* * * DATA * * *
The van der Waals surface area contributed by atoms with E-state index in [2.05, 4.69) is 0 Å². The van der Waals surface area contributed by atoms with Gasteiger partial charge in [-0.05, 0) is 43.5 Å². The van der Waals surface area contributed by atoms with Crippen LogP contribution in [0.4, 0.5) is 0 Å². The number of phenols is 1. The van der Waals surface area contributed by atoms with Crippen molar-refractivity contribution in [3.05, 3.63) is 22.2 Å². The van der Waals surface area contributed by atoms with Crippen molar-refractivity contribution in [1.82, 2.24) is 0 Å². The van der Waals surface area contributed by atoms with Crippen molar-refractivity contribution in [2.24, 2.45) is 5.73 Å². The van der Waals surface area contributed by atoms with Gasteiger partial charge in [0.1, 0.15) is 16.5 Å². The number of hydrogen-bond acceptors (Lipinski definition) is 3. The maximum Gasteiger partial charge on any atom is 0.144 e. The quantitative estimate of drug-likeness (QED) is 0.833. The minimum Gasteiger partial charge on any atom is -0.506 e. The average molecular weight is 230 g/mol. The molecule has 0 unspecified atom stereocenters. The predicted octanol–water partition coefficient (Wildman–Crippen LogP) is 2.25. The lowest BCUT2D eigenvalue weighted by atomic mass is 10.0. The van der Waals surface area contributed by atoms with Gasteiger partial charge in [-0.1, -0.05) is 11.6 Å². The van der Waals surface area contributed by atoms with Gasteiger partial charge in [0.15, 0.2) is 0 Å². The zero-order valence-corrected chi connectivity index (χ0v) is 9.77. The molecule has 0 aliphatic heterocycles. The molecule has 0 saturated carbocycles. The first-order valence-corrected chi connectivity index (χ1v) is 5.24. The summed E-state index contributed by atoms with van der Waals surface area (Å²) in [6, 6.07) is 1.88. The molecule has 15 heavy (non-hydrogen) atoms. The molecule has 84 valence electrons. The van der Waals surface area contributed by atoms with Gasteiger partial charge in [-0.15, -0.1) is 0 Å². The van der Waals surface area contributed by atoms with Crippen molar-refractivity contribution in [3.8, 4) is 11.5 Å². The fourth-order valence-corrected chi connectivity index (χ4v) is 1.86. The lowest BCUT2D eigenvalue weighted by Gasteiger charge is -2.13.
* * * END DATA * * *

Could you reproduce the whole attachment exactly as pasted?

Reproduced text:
The van der Waals surface area contributed by atoms with E-state index in [2.05, 4.69) is 0 Å². The van der Waals surface area contributed by atoms with Gasteiger partial charge in [-0.05, 0) is 43.5 Å². The van der Waals surface area contributed by atoms with Crippen LogP contribution in [0.4, 0.5) is 0 Å². The number of phenols is 1. The van der Waals surface area contributed by atoms with Crippen molar-refractivity contribution in [3.05, 3.63) is 22.2 Å². The van der Waals surface area contributed by atoms with Crippen molar-refractivity contribution in [1.82, 2.24) is 0 Å². The van der Waals surface area contributed by atoms with Crippen molar-refractivity contribution in [2.24, 2.45) is 5.73 Å². The van der Waals surface area contributed by atoms with Gasteiger partial charge in [0.1, 0.15) is 16.5 Å². The number of hydrogen-bond acceptors (Lipinski definition) is 3. The maximum Gasteiger partial charge on any atom is 0.144 e. The quantitative estimate of drug-likeness (QED) is 0.833. The minimum Gasteiger partial charge on any atom is -0.506 e. The average molecular weight is 230 g/mol. The molecule has 0 unspecified atom stereocenters. The predicted octanol–water partition coefficient (Wildman–Crippen LogP) is 2.25. The lowest BCUT2D eigenvalue weighted by atomic mass is 10.0. The van der Waals surface area contributed by atoms with Gasteiger partial charge in [-0.1, -0.05) is 11.6 Å². The van der Waals surface area contributed by atoms with Gasteiger partial charge in [0.15, 0.2) is 0 Å². The zero-order valence-corrected chi connectivity index (χ0v) is 9.77. The molecule has 0 aliphatic heterocycles. The molecule has 0 saturated carbocycles. The first-order valence-corrected chi connectivity index (χ1v) is 5.24. The summed E-state index contributed by atoms with van der Waals surface area (Å²) in [6, 6.07) is 1.88. The molecule has 15 heavy (non-hydrogen) atoms. The molecule has 84 valence electrons. The van der Waals surface area contributed by atoms with Gasteiger partial charge in [-0.15, -0.1) is 0 Å². The van der Waals surface area contributed by atoms with Crippen molar-refractivity contribution in [3.8, 4) is 11.5 Å². The fourth-order valence-corrected chi connectivity index (χ4v) is 1.86. The lowest BCUT2D eigenvalue weighted by Gasteiger charge is -2.13.